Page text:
This is an appeal by the mother of four minor children from an order of the Juvenile Court for Habersham County terminating her parental rights in her children. The Habersham County Department of Family and Children Services (DFCS) filed a petition in juvenile court alleging the children had been in foster care since 1982, and were without proper parental care or control and the mother and father had abandoned the children, had not provided any support, the maternal grandparents were unable to control the children, and the children had committed acts of terrorism in their neighborhood, and had not attended school regularly.
At the hearing, the DFCS presented the testimony of a caseworker showing that the father had never provided support for the children, had been in prison for a portion of the time, and had not been with the children for the past eight years. The mother left the children alone on a Sunday. Her parents took the children home with them on Wednesday. The children had lived with the grandparents since that time; the grandparents were unable to control the conduct of the children. They frequently missed school and committed acts of vandalism in the neighborhood. A petition was filed in juvenile court for temporary custody of the children. A consent decree was signed by the mother and she was advised of what she must do to regain custody of the children. The mother moved back to Habersham County but left after approximately three months. Since that time she has lived in Florida, Alabama, and Texas. She works, part-time, for the "Around the World Evangelistic Association" in Texarkana, Texas. She advised the DFCS that "she was following the Lord" and "the Lord comes first and she needed to go to this convention and after that convention she never moved back [to Georgia]." The mother was given two years to conform her conduct to that enumerated in the consent decree. She has not complied. DFCS states that she has not provided any support for the children. The mother said she gave the support directly to the children because she does not trust DFCS.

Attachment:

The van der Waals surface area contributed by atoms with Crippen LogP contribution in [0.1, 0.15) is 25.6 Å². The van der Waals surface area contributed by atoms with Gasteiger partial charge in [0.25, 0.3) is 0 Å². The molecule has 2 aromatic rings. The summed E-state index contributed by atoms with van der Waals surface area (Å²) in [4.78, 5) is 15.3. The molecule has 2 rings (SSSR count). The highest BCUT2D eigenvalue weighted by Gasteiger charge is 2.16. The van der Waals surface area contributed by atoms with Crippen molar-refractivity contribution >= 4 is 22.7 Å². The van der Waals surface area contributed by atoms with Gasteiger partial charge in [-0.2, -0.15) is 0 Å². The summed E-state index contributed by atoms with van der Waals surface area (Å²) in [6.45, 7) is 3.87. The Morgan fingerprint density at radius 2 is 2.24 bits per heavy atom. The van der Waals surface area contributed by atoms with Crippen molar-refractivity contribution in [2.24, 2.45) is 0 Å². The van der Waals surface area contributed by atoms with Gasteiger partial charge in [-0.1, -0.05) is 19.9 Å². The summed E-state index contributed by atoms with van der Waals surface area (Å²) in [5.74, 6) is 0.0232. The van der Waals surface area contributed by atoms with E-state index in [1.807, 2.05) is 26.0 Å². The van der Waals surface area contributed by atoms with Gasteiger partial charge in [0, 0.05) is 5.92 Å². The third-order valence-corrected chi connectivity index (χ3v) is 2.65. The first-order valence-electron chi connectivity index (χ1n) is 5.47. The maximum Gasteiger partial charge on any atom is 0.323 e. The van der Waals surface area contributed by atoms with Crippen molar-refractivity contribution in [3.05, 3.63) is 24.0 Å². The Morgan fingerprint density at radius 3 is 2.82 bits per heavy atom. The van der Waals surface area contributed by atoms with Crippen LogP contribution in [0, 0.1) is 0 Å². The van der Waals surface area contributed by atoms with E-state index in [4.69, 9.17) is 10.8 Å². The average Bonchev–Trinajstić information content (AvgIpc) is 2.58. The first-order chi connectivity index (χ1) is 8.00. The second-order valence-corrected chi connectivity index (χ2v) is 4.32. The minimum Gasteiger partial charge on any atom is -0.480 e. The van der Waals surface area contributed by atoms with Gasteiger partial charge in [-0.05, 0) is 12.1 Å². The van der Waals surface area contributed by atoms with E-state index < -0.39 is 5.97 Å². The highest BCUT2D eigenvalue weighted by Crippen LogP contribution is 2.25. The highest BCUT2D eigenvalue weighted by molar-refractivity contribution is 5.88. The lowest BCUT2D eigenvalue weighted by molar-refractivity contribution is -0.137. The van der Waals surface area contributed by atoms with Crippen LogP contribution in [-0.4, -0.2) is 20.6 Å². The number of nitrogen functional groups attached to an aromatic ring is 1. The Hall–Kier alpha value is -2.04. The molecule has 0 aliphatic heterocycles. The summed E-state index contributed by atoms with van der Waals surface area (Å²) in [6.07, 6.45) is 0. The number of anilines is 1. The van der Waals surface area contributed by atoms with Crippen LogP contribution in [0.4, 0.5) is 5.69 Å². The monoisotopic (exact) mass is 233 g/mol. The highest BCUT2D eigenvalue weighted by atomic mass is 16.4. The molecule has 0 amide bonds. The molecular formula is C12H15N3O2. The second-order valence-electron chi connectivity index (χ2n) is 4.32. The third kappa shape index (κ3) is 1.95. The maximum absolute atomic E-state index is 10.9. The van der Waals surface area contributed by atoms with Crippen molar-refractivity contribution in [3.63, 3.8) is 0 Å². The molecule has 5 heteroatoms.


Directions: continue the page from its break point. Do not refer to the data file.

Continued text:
A termination hearing seeks as a major concern the welfare of the child, with due regard for the rights of the parents. Kilgore v. Dept. of Human Resources, 151 Ga. App. 19
, 20 (258 SE2d 680
); In the Interest of M. A. C., 244 Ga. 645 (5) (261 SE2d 590)
. In determining the balance of the interests of the children against parental rights, the juvenile court is vested with broad discretion which will not be controlled on appeal in the absence of manifest abuse, where the ruling is supported by clear and convincing evidence. Harvey v. Fulton County Dept. of Family &c. Services, 147 Ga. App. 824 (250 SE2d 563)
; In the Interest of A. A. G., 146 Ga. App. 534
, 535 (246 SE2d 739
); In re Suggs, 249 Ga. 365 (2) (291 SE2d 233)
. The evidence supporting the findings and determination of the trial court meets the clear and convincing standard set forth in our statute and mandated by the due process clause of the U. S. Constitution. Santosky v. Kramer, 455 U. S. 745 (102 SC 1388, 71 LE2d 599); In re Suggs, supra.
Michael H. Crawford, District Attorney, David A. Fox, Special Assistant Attorney General, for appellees.